New techniques Smarter, faster implementation The Room for the River programme fosters technical innovation. The aim here is to make projects faster, cheaper, more sustainable and/or with minimum nuisance factor in implementation.
‘River widening rather than higher dykes is a new focus’ • Artificial hills (‘terpen’). The earliest coastal dwellers made these as protection from the sea water. Now, more than 2,500 years on, Room for the River is repeating this fine feat in water management. They are being created in the Noordwaard, along the River IJssel and in the Overdiepse Polder: over 40 of them in total. This time to protect against river water. The idea has now been adopted abroad too: New York farmers on ancient Dutch ‘terpen’. • The ‘Wakkere Dijk’ (‘Awake Dyke’) in Munnikenland. This is the Netherlands’ first multifunctional river dyke, combining several functions. Local residents came up with the name, and alludes to the safety that the dyke will be providing (a dyke that never sleeps). It is to become a showpiece dyke, with footpaths and cycle paths, as well as viewpoints overlooking the rich history of Munnikenland. The dyke will also become a highwater refuge for cattle and other animals. • Two longitudinal dams are being constructed in the River Waal. A longitudinal dam is a stone dam running parallel to the river that improves flow. It is anticipated that the longitudinal dams will mean less dredging/ excavation work will be required. A longitudinal dam divides the river into a navigation channel and a bank channel. The benefits of this are that commercial and recreational sailing can be separated and that nature along the banks will be given increased space. This is the first time that longitudinal dams of this scale (7 and 3 km) are being constructed in the Netherlands. • In the case of Pannerden and in the Hondsbroeksche Pleij two innovative control units are being built. During high water, these steer the water into the agreed division between the branches of the river. The sober design is particularly innovative: operating the control units is not complicated, and there are no moving parts that will need maintaining or replacing. • Contractors are involved in projects before plans reach the concrete stage. The lower Rhine project is a good example – with the contractor also taking on part of the planning stage. This was the first time in the Netherlands that the building contractor was involved in a water project at such an early stage. Approaching the market in such a timely fashion has resulted in low contracting costs and huge savings in terms of time: three out of the four projects were completed a year earlier than expected.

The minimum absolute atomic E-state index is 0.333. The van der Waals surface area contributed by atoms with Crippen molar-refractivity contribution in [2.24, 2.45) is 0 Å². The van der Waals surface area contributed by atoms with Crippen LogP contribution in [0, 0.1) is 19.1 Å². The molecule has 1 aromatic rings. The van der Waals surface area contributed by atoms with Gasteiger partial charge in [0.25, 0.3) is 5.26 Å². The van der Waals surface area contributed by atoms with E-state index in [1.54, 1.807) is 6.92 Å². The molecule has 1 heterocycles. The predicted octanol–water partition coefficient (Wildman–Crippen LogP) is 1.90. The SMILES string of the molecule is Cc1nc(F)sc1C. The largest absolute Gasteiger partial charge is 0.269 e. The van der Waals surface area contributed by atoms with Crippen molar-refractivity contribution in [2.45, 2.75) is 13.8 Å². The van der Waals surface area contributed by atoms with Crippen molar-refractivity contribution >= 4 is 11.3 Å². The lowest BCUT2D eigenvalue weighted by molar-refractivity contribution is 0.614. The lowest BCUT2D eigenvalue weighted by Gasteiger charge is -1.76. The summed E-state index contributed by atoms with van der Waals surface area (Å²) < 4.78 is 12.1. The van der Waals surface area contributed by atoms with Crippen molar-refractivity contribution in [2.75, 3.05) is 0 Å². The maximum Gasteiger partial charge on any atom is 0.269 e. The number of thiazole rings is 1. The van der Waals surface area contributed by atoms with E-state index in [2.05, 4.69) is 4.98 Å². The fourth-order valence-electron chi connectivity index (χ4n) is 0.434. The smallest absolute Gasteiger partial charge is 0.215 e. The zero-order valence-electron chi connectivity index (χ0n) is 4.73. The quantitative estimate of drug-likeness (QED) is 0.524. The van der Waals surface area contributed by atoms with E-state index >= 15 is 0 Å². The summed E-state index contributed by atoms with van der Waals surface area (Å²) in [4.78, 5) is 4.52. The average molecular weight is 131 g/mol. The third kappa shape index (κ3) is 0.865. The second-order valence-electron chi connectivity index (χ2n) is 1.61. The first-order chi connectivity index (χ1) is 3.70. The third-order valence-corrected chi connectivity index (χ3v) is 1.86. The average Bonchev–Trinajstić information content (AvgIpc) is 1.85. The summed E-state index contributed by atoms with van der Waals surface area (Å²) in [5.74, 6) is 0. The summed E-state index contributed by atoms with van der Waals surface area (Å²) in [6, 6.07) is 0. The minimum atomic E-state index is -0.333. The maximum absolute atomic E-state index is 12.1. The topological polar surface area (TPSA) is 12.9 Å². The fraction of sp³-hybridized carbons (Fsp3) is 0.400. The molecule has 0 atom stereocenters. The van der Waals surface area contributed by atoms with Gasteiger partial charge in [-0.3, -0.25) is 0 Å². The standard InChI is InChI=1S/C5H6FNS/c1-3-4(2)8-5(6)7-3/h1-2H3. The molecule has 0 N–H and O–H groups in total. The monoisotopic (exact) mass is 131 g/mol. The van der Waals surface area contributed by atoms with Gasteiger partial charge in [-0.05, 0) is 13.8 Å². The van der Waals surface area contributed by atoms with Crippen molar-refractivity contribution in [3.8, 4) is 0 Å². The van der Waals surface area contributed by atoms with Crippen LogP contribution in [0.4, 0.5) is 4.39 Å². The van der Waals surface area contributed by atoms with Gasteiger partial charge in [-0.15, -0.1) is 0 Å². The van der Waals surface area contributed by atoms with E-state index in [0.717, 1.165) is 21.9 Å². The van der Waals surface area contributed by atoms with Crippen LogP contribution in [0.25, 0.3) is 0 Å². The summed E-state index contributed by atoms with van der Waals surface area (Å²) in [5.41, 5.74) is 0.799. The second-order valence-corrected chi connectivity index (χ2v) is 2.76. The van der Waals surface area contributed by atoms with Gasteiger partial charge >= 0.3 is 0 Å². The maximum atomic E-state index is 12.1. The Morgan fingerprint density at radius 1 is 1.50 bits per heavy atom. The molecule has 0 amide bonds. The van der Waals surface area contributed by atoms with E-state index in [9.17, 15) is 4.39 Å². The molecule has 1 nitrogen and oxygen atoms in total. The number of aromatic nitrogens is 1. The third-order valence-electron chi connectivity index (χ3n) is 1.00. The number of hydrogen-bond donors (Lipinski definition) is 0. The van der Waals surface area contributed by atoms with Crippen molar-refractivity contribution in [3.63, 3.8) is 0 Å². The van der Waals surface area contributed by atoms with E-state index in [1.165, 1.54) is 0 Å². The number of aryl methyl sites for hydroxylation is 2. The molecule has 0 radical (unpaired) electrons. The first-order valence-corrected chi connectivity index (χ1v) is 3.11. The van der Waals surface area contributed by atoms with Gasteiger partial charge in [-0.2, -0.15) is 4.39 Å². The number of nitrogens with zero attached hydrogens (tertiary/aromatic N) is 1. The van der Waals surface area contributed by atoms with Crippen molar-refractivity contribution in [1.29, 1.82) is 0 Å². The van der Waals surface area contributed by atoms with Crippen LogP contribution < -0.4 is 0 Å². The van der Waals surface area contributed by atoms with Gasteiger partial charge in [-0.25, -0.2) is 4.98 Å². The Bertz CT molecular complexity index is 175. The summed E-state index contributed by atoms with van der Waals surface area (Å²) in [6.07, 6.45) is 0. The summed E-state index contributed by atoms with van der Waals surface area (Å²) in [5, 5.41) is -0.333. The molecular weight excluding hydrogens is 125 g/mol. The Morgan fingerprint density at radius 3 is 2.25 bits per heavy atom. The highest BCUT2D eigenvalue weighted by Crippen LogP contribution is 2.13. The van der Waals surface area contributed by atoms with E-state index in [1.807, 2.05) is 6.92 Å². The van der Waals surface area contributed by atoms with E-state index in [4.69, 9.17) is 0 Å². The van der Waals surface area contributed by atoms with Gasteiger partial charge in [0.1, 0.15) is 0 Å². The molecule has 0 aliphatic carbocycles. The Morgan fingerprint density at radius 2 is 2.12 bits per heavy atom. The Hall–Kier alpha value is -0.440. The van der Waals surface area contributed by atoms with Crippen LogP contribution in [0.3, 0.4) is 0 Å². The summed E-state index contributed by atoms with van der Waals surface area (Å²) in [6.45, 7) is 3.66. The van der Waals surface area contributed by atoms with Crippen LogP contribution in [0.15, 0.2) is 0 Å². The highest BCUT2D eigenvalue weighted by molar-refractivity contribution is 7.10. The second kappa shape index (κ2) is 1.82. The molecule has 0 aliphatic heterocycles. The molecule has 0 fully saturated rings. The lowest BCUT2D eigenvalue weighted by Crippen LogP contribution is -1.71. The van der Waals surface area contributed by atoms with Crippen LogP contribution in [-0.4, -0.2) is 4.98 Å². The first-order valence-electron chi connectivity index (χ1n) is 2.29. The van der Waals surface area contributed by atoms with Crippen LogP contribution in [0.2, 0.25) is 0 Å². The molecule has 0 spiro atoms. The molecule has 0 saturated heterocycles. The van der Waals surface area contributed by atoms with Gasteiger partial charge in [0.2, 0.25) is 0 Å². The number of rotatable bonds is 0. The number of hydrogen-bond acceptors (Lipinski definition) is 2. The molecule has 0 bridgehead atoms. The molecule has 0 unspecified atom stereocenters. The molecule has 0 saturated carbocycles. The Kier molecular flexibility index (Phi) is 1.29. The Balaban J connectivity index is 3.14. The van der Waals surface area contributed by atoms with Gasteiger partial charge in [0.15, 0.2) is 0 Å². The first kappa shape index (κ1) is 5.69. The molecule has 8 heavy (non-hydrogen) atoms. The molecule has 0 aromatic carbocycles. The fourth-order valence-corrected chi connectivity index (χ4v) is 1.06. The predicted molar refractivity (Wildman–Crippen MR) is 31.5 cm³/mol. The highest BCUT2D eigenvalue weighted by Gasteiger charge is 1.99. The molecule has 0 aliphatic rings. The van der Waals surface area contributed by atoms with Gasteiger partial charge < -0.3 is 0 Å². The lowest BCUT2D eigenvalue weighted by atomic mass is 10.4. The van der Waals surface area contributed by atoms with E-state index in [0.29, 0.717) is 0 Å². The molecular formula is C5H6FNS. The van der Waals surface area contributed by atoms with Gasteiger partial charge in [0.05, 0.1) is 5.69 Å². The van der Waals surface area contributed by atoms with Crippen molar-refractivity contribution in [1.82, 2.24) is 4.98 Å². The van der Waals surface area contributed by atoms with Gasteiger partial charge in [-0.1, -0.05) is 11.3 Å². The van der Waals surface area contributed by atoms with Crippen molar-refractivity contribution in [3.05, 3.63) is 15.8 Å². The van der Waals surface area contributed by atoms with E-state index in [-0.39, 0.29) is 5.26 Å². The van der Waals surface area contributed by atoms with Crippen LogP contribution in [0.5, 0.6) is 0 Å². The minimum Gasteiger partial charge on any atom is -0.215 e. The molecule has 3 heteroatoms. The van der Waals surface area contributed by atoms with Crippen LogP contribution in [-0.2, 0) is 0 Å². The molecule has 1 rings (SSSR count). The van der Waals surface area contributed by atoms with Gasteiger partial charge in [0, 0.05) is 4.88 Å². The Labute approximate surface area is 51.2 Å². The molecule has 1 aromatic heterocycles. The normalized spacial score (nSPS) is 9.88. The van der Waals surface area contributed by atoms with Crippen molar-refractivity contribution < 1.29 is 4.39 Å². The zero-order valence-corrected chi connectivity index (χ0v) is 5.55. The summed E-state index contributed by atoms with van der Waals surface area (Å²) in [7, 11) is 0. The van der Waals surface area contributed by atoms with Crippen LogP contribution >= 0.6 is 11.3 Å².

Published on Feb 25, 2015